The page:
To the Editor.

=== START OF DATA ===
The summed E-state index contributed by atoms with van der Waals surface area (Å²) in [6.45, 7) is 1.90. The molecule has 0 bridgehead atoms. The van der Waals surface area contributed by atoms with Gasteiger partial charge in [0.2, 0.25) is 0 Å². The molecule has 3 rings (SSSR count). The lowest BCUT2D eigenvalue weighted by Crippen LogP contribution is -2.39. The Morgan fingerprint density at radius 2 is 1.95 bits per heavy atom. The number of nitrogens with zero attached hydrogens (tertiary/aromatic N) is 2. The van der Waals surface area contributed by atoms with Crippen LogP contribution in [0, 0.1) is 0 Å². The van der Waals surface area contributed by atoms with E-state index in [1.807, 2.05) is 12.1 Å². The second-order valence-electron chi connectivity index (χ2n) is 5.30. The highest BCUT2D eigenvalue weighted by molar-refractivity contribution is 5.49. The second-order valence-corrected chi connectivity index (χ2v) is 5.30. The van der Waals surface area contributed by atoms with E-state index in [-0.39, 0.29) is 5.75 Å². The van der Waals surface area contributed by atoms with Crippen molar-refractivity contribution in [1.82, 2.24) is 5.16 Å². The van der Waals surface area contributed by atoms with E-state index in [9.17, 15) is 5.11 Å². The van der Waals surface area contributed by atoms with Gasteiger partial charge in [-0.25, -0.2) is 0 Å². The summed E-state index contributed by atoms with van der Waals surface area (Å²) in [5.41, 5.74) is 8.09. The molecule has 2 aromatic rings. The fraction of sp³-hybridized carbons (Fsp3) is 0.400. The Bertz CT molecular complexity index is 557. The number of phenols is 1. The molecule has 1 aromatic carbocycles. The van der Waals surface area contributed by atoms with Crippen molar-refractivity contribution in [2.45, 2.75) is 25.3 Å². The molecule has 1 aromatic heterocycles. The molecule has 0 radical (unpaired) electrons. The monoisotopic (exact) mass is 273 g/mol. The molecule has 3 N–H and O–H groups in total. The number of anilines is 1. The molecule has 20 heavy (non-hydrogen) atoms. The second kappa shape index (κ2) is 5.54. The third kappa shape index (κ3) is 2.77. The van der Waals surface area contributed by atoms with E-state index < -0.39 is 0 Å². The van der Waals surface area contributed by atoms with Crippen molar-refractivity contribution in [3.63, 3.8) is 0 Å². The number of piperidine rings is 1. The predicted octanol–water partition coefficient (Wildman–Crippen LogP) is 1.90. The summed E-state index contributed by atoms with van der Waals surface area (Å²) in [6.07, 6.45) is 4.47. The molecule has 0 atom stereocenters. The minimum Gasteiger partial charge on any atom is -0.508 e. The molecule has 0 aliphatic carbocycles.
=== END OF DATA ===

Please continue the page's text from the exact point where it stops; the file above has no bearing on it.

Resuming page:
—Leier and associates in the October issue of the Archives (134:766, 1974) observed that, in their patient with alcoholic cardiomyopathy and heart block, deep precordial T-wave inversions occurred following the institution of artificial cardiac pacing. They ascribed these changes to intracranial disease, apparently without considering the possibility that they may have been caused by the pacing per se. Chatterjee and associates,1 Gould and associates,2 and Nevins3 have called attention to the frequent occurrence of repolarization abnormalities in patients who have pacemakers. The T-wave inversion may be striking and may mimic changes due to subendocardial ischemia or infarction. Physicians treating patients who have pacemakers should be aware of this electrocardiographic artifact and not be led to a false diagnosis of myocar dial or other disease.The accompanying illustrations give a particularly dramatic example of this phenomenon. Figure 1 shows the admission electrocardiogram from a 70-year-old woman who had complete heart block with Stokes-Adams